By Richard Locker / Commercial Appeal
NASHVILLE — Gov. Bill Haslam said Wednesday that untaxed Internet sales are eroding Tennessee’s tax base and said he’s willing to take a leadership role among governors in urging Congress to pass a national approach to collecting sales taxes on goods sold over the Internet.
He said Tennessee already is losing between $300 million and $500 million a year on untaxed Internet sales — a growing number since the states and Congress have been unable for more than a decade to agree on a “streamlined sales tax” process enabling online retailers to collect taxes easily for the nation’s thousands of state and local taxing jurisdictions.
“It’s not going to begin eroding the state’s tax base; it already is. Something has to happen nationally. The whole streamlined sales tax is a big deal, and I’m more than willing to play a leadership role,” Haslam said. “It has to be addressed on a national level, or we’re going to keep playing these kinds of move-around games.”
His remarks were part of a discussion with reporters about an advisory opinion issued by state Attorney General Robert Cooper last week indicating the state Legislature could enact a law requiring an online retailer with a physical presence in Tennessee to collect sales tax on items it sells to Tennessee residents and businesses.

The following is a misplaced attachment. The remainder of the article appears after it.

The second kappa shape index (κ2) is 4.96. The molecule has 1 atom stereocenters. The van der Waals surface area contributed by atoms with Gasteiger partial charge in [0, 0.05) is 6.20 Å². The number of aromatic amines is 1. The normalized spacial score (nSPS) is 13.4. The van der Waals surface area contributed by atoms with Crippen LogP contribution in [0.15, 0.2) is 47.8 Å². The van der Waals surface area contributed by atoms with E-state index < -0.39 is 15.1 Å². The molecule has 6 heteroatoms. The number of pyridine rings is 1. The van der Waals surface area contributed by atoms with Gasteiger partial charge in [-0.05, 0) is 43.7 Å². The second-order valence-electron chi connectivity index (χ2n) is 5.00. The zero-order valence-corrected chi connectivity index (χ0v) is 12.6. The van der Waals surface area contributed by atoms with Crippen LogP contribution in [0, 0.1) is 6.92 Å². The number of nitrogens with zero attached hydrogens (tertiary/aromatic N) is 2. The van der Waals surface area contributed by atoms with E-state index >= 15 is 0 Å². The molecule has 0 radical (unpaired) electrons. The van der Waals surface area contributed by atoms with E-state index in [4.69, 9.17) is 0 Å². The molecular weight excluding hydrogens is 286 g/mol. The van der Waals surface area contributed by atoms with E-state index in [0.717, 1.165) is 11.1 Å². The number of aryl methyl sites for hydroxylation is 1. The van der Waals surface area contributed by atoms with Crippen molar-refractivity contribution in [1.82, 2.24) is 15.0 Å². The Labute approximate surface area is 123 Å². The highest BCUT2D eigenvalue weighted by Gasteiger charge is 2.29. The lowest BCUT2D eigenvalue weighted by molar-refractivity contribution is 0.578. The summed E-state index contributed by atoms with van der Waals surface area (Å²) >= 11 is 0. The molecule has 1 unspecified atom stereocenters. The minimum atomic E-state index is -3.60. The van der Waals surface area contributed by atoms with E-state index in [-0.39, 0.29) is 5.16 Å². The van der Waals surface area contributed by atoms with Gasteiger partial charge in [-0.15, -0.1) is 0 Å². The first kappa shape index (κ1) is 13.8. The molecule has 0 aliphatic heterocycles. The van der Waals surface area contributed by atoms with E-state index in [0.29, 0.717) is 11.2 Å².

Cooper made it clear that the opinion addressed online retailers generally and was not directed specifically at Amazon.com, whose dealings with state revenue officials were the focus of a legislative inquiry in May.
The chairmen of the House and Senate finance committees filed but did not pursue legislation to override a secret agreement between Amazon and the state revenue commissioner. That agreement keeps the retailer from having to collect sales tax on Tennessee sales after it locates two distribution centers in Chattanooga and Bradley County.
Haslam said the state still is in discussions with Amazon about locating two more distribution centers in Tennessee, but there is nothing new to report.
The governor also said that talk by legislators about a possible two-year moratorium on Amazon sales tax collections, then forcing the Seattle-based Internet giant to collect Tennessee sales tax, could cause Amazon to reconsider whether to build its centers — and locate jobs — in the state.
At stake are not only the tax bases of state and local governments but whether Tennesseans who shop online have to pay nearly 10 percent in state and local sales taxes on their purchases.
A group of other online retailers who do collect sales tax because they have physical presence in Tennessee opposed a tax break for Amazon while the Legislature was in session and are considering a lawsuit on the grounds that the agreement with Amazon is unfair to other retailers.
Contact Nashville Bureau chief Richard Locker at 615-255-4923.